Issued on 24 August 2017
While this document does not form part of the SRA Handbook, we will have regard to it when exercising our regulatory functions.
Who is this warning notice relevant to?
This guidance is relevant to you if:
- you are a solicitor, a REL or an RFL and your communications fall short of the standards expected of the profession, whether in the course of private practice, in-house practice, or outside practice
- you work in an SRA-regulated practice as a manager, consultant, employee or trainee, whether as a lawyer or an unqualified person, in relation to communications made by you during the course of business
- you are an SRA-regulated law firm or the COLP in a SRA-regulated law firm
We have experienced a significant increase in the number of complaints we receive concerning inappropriate communications, specifically (but not limited to) in relation to emails and the use of social media, both inside and outside of practice.
Examples of the type of behaviour we have investigated, (and which we subsequently referred to the SDT), include:
- making offensive or pejorative comments relating to another person’s race, sexual orientation or religion
- referring to women in derogatory terms and making sexually explicit comments
- making comments which harass or victimise the recipient
- using language intended to shock or threaten
- making offensive or abusive comments to another firm about that firm or its client, or to individuals who are unrepresented
The warning below focuses on social media (which in this context includes emails, texts and social media networks), but it is also relevant to communication by telephone or letter.
The SRA Principles and mandatory Outcomes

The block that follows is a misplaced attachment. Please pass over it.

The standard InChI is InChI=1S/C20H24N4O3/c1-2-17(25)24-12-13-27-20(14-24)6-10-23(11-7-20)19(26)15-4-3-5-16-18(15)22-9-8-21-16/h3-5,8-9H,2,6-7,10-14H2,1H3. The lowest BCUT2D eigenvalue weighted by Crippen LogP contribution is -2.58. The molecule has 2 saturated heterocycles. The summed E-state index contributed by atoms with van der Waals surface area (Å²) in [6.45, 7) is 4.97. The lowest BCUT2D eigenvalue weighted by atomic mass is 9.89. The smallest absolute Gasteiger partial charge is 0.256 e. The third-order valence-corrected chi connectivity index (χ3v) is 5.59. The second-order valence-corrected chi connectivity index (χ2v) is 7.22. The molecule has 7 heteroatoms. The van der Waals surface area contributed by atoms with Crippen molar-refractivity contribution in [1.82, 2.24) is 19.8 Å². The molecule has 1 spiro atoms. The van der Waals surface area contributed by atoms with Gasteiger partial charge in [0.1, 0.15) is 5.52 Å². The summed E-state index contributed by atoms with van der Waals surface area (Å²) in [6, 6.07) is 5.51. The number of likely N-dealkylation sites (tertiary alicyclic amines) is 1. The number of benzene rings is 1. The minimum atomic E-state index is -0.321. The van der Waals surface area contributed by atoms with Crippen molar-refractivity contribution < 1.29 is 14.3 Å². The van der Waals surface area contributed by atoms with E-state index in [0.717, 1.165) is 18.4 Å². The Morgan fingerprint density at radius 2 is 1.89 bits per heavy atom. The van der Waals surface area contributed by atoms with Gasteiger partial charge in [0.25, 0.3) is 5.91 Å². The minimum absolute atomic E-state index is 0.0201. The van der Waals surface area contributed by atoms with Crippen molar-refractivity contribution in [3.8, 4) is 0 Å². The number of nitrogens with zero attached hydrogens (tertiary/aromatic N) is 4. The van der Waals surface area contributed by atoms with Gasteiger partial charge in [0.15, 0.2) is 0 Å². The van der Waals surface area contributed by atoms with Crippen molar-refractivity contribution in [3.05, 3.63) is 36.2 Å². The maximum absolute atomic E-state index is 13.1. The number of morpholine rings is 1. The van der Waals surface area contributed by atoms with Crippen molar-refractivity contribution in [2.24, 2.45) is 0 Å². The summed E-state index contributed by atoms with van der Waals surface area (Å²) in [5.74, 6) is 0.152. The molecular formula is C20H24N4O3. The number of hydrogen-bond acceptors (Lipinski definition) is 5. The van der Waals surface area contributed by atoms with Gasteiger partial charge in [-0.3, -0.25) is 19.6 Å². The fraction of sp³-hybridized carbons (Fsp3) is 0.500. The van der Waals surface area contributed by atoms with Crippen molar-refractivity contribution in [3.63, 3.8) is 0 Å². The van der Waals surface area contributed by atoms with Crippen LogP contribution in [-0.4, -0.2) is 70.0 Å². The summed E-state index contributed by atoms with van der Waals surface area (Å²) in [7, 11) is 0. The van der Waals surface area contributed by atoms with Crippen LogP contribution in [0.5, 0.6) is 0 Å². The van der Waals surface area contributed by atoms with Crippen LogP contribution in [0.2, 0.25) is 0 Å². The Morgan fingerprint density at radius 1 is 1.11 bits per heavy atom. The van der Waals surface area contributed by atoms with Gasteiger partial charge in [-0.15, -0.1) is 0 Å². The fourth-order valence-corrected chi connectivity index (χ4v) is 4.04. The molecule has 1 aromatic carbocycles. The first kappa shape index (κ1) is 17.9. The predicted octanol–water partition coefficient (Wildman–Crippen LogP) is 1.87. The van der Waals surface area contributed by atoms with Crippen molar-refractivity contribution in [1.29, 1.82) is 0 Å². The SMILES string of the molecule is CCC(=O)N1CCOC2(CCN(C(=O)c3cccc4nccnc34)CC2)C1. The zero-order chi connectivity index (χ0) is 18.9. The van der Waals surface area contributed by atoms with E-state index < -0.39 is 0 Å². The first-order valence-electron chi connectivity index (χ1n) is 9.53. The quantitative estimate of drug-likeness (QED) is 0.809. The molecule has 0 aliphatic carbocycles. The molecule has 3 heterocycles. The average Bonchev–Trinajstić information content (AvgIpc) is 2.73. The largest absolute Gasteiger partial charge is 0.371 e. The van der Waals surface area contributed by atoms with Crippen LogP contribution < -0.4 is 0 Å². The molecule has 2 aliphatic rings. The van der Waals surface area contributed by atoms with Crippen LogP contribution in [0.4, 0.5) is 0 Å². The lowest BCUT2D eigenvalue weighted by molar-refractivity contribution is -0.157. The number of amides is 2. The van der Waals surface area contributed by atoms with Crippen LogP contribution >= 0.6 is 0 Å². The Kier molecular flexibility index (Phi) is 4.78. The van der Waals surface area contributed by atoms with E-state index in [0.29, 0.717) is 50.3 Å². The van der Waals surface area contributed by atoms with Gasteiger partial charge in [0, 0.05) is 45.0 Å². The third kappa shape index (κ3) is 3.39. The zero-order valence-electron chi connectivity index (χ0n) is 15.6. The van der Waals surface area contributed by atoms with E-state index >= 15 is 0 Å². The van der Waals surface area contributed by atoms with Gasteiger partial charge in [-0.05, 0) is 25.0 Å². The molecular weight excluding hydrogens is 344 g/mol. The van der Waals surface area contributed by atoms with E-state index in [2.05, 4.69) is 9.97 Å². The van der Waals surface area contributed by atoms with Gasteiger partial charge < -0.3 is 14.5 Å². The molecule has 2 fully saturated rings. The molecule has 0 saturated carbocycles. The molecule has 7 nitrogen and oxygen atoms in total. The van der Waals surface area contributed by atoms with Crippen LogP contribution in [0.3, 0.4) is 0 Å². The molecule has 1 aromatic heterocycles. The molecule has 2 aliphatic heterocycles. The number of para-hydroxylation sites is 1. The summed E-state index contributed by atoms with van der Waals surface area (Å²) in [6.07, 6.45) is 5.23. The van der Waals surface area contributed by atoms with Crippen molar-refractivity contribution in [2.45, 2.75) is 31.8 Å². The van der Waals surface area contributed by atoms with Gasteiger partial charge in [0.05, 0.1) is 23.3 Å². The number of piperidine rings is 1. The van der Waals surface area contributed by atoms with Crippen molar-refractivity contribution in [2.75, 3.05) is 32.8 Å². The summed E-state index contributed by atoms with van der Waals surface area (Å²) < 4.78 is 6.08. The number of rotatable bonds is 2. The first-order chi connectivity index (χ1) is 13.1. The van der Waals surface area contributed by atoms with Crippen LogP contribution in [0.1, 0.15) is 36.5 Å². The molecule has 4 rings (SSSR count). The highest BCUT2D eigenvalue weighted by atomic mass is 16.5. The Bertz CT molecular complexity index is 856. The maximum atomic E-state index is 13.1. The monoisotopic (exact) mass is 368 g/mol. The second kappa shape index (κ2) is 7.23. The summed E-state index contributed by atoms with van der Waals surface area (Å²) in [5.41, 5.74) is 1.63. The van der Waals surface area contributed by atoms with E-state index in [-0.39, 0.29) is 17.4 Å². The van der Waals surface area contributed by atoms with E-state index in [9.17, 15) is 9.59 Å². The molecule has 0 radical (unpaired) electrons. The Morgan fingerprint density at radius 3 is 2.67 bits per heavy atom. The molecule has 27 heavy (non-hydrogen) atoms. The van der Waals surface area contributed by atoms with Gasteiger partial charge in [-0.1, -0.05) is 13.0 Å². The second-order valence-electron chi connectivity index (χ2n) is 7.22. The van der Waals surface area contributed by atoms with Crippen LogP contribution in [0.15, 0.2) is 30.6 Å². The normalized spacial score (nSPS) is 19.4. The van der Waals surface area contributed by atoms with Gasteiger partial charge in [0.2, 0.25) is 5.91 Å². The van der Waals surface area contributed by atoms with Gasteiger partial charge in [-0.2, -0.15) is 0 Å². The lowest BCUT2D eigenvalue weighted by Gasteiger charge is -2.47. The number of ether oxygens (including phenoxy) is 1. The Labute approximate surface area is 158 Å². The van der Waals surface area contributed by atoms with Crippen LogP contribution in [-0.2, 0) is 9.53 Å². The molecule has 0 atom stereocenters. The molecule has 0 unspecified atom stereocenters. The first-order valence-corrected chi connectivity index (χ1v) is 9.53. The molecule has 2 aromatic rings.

You must comply with the Principles and in particular:
- Uphold the rule of law and the proper administration of justice - Principle 1
- Act with integrity - Principle 2
- Behave in a way that maintains the trust the public places in you and in the provision of legal services - Principle 6
- Run your business or carry out your role in the business in a way that encourages equality of opportunity and respect for diversity - Principle 9
You must also have regard to the relevant Outcomes under the SRA Code of Conduct 2011, but in particular those referred to below.
Communications in the course of practice
Whether you are a manager, a consultant or an employee in a law firm, or you practise in-house, you must behave in a way that demonstrates integrity and maintains the trust the public places in you and in the provision of legal services.
In the context of letters, emails, texts or social media, this means ensuring that the communications you send to others or post online do not contain statements which are derogatory, harassing, hurtful, puerile, plainly inappropriate, or perceived to be threatening, causing the recipient alarm and distress.
In particular, you must achieve the following outcomes:
- O(2.1) – you do not discriminate unlawfully, or victimise or harass anyone, in the course of your professional dealings, and
- O(2.2) – you provide services to clients in a way which respects diversity
We treat any communications which are offensive seriously, whether on the grounds of any of the ‘protected characteristics’ under the Equality Act 2010 or otherwise. The protected characteristics are age, race, disability, religion or belief, pregnancy or maternity, sex or sexual orientation, gender reassignment and marriage or civil partnership. Depending on the circumstances, you may be at risk under all of the Principles referred to above.